Canadians embracing ecommerce
November 1, 2017 By Bakers Journal
TORONTO — Canadians are continuing to embrace ecommerce as a real and undeniable alternative to brick and mortar. The Canadian Ecommerce Channel Report from The NPD Group indicates online retail sales grew 18 per cent during the 12 months ending in June, while brick and mortar remained flat.
“Most manufacturers and retailers are now fully invested online and have dedicated ecommerce functions. Mobile commerce is also now top of mind for retailers and manufacturers as the smartphone has become a staple across most societies globally,” said Armin Begic, director of the Retail Business Group at NPD, in a news release. “Now that the online channel has clearly established itself as an important function for most retailers and manufacturers, the way we utilize and think about it must also change once again, in order to keep up with changing consumer behaviour.”
Where are Canadians spending their online dollars?
Overall, ecommerce accounted for 11 per cent of total retail sales (including grocery). The report shows that apparel, consumer electronics and books/stationery/office supplies are most commonly found in the online basket. Apparel/footwear continues to be the most purchased category with an average spend of $102 per order.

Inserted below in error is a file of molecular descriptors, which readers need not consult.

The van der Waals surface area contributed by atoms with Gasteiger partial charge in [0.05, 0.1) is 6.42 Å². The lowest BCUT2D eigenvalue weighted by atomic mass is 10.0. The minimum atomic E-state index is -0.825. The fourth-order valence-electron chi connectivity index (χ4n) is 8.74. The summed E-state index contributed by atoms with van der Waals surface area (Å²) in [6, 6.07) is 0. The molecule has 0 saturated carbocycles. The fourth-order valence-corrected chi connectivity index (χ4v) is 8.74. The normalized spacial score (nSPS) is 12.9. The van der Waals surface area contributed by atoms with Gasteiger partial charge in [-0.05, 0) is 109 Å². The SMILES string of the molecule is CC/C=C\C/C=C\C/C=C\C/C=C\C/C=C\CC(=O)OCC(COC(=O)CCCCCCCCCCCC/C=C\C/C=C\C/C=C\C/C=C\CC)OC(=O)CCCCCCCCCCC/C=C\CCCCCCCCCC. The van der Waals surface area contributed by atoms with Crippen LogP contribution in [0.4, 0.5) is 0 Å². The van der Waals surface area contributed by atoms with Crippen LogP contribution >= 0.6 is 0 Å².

Online advertisement on social media or other websites continue to play an important role in triggering online purchases. Furthermore, online/digital flyers were also more effective than physical paper flyers as a purchase triggers for online purchases.
Who’s buying online?
While “Super Online Shoppers” (e.g. consumers within the top 25-30 percentile in terms of the number of categories purchased online in the past 6 months) were once the largest driver of ecommerce growth (making up 41 per cent of Canada’s ecommerce users in 2014) this group has slowly shrunk in recent years. In 2017, only 26 per cent of shoppers were considered “Super Online Shoppers”. In other words, growth is no longer being driven by a small group of hyper-active online shoppers – instead, the traditional shopper is beginning to embrace the notion of ecommerce through regular, although less frequent, purchases.
The role of social media
The role and use of social media platforms by advertisers has also changed rapidly and should continue to change in tandem with consumer’s expectations. Last year, nearly 50 per cent of consumers indicated they would not like to receive ads from brands and retailers through their social media feeds. This year that number was down significantly to just over 25 per cent of consumers. As this trend continues and consumers become more comfortable with receiving advertising messages through social media, retailers and brands shouldn’t be afraid to utilize this growing and effective medium.
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